Migrants’ AIDS Risk Higher, Conference Participants Warn

The first conference in Cambo­dia to explore the connection be­tween the spread of AIDS and the growth of economic migration on Thursday showed that migrants are at greater risk of con­tracting HIV than non-migrants.

The Coordinated Action Re­sear­ch on Aids and Mobility in Cam­bodia and the National AIDS Pro­­gram hosted the one-day meet­ing on HIV/AIDS and mig­ration at the Juliana Hotel.

Internal and cross-border mig­rants are particularly at risk of contracting HIV, according to a speaker specializing in health care in developing countries.

“People are taken out of traditional communities—companies don’t take families—they’re isolated and need to build new communities. And with loneliness comes sexual need,” said Ivan Wolfers, a Dutch professor. He noted that in Africa migrants are 10 times more likely to contract HIV than non-migrants, and speculated that the same holds true in Cambodia. The virus HIV often leads to AIDS.

Dr Tea Phalla, deputy director of the National Center of AIDS, Der­matology and Sexually Trans­mitted diseases, said Cambodian women married to migrant workers also are vulnerable. He said that during a recent visit to a village in the Sre Ambel district of Koh Kong province he learned that 5 percent of Cambo­dian housewives whose blood samples he tested were HIV-positive.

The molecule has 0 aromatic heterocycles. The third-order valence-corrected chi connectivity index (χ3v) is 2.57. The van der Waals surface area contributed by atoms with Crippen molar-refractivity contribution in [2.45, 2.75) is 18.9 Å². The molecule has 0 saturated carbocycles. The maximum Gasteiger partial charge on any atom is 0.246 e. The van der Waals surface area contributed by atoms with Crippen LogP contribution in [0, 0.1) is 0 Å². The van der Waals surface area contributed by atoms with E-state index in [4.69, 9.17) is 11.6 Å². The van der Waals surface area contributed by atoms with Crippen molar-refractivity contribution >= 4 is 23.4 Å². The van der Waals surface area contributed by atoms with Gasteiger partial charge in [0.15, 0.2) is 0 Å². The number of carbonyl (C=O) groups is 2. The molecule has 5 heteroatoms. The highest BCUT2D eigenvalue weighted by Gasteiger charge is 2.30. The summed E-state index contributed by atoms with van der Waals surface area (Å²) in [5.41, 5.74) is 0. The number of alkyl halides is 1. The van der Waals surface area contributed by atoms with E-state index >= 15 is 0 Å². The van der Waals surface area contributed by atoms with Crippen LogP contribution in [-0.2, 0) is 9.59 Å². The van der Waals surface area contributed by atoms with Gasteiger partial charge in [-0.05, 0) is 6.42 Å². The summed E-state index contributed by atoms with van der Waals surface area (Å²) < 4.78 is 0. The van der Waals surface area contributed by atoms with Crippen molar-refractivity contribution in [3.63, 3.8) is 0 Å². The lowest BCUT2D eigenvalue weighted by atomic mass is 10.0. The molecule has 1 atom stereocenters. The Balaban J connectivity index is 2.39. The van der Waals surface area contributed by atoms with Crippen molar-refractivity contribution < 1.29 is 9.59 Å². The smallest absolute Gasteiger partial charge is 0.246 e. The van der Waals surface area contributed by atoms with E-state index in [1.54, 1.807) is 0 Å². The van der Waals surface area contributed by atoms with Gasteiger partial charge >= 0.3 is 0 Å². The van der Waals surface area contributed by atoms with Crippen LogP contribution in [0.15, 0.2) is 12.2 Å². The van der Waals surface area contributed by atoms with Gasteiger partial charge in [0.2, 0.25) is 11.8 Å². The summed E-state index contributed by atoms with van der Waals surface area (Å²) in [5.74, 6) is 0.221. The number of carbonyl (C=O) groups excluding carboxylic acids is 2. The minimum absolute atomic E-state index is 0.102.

He estimated that 150,000 Cam­­­bodians are HIV-positive, including 42 percent of the country’s sex workers, 19 percent of bar girls, and 6 percent of policemen. He said 60 percent of sex workers in Phnom Penh are HIV-positive. Conclus­ive studies were not presented, however.

So far, the government has not addressed the connection bet­ween migration and AIDS, Tea Phalla said. He advocated awareness programs in schools, especially in rural areas where most migrants come from.

Seventy-three representatives from organizations like Unicef and the Women’s Crisis Center to the ministries of Education and Industry attended, many more than expected on a public holiday, organizers said.


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